appleinsiderusergrandact73watto_cobra
  • Reply 17 of 20
    mike1mike1 Posts: 3,136member
    eriamjh said:
    G-forces that look like a crash can happen for shock.   A pothole can look like a crash to a sensor except it’s in the vertical direction and your car’s sensors know this.  

    Apple’s problem is it’s hard to know which way is up for a phone because 1g in the negative z-direction is easily overcome on a rollercoaster.   

    Their algorithm to detection needs adjustment.  

    To disable, use airplane mode on the rollercoaster.   Siri can do this.  Too bad there isn’t a 5 minute timer.  

    In a real crash, a 5-minute timer could make the difference between life and death. This is really a non-issue. For the fraction of a % of the population that is on a roller coaster that would trigger crash detection, they should simply turn it off when they walk in the gates. Takes all of 5 seconds.
    watto_cobra
  • Reply 18 of 20
    gatorguygatorguy Posts: 23,522member
    mike1 said:
    eriamjh said:
    G-forces that look like a crash can happen for shock.   A pothole can look like a crash to a sensor except it’s in the vertical direction and your car’s sensors know this.  

    Apple’s problem is it’s hard to know which way is up for a phone because 1g in the negative z-direction is easily overcome on a rollercoaster.   

    Their algorithm to detection needs adjustment.  

    To disable, use airplane mode on the rollercoaster.   Siri can do this.  Too bad there isn’t a 5 minute timer.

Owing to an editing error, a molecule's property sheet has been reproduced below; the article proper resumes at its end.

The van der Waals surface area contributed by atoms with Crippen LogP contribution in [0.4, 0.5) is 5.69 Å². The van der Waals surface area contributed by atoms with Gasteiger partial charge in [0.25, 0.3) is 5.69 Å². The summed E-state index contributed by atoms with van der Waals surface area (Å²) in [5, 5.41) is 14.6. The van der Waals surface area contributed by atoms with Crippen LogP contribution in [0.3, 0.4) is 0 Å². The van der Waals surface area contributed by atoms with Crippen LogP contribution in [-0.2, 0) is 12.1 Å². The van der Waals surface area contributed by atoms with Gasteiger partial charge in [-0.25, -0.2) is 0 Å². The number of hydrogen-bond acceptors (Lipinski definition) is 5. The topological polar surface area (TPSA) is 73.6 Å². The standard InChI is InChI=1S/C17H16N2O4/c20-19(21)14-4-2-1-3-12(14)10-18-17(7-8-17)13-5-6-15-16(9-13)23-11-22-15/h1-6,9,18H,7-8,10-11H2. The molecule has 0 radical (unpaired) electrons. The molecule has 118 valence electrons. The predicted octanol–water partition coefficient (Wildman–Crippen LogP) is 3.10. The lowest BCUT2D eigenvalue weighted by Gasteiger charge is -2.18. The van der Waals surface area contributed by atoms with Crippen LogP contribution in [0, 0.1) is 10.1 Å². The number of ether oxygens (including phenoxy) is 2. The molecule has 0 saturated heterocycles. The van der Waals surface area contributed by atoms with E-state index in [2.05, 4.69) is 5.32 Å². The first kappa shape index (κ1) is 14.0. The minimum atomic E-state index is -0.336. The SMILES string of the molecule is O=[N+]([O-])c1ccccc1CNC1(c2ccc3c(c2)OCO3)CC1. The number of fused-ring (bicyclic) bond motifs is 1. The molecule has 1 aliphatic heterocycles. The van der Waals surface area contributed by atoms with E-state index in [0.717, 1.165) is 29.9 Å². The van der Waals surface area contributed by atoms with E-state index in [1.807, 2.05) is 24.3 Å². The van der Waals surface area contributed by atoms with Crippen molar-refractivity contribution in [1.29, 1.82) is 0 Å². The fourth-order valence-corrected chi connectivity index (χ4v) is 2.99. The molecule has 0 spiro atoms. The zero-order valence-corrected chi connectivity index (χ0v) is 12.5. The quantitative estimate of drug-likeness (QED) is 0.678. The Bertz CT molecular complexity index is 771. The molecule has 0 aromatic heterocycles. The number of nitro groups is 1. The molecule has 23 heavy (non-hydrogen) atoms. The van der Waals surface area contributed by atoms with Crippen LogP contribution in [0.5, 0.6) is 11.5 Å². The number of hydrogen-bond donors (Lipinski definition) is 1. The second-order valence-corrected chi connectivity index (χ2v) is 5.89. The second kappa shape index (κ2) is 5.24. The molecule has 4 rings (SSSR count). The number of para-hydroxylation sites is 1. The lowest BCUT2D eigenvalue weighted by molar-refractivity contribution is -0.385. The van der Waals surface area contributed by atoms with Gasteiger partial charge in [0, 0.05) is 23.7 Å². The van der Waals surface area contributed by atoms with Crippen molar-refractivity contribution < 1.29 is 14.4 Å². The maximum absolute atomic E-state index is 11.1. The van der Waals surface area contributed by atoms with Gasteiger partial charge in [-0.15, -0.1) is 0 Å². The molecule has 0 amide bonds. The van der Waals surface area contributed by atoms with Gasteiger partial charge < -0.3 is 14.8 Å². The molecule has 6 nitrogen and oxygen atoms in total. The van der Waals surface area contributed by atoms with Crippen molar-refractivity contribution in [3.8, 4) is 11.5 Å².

In a real crash, a 5-minute timer could make the difference between life and death. This is really a non-issue. For the fraction of a % of the population that is on a roller coaster that would trigger crash detection, they should simply turn it off when they walk in the gates. Takes all of 5 seconds.
    LOL! Hardly a great plan since I routinely forget to turn my ringer back on after leaving a restaurant, or un-silencing after a meeting. I've also forgotten to silence my phone before one. Folks remembering to turn-off crash detection? Not likely. 

    All that said it's not a feature I need to worry about on my 11 anyway. Bring on the coasters!
    edited October 2022 muthuk_vanalingam
  • Reply 19 of 20
    chadbagchadbag Posts: 1,821member
    mike1 said:
    eriamjh said:
    G-forces that look like a crash can happen for shock.   A pothole can look like a crash to a sensor except it’s in the vertical direction and your car’s sensors know this.  

    Apple’s problem is it’s hard to know which way is up for a phone because 1g in the negative z-direction is easily overcome on a rollercoaster.   

    Their algorithm to detection needs adjustment.  

    To disable, use airplane mode on the rollercoaster.   Siri can do this.  Too bad there isn’t a 5 minute timer.  

    In a real crash, a 5-minute timer could make the difference between life and death. This is really a non-issue. For the fraction of a % of the population that is on a roller coaster that would trigger crash detection, they should simply turn it off when they walk in the gates. Takes all of 5 seconds.
    He didn’t say 5 minute timer to report the crash or cancel. He said a 5 minute time for siri putting the phone into airplane mode or disabling the detection. Ie Siri disables but it auto enables after 5 min. 
    watto_cobra
  • Reply 20 of 20
    JP234JP234 Posts: 827member
    JP234 said:
    Crash Detection alerts are Apple's way of telling you, "stay off the roller coaster of death!" Haven't you seen "Final Destination 3?"
    Thanks Apple!

    Kinda like, I dunno, watching "Shark Week," and wondering why don't they just STAY OUTTA THE WATER???!!!
    Because of Sharknado. Duh. :wink:

    🤣

    edited October 2022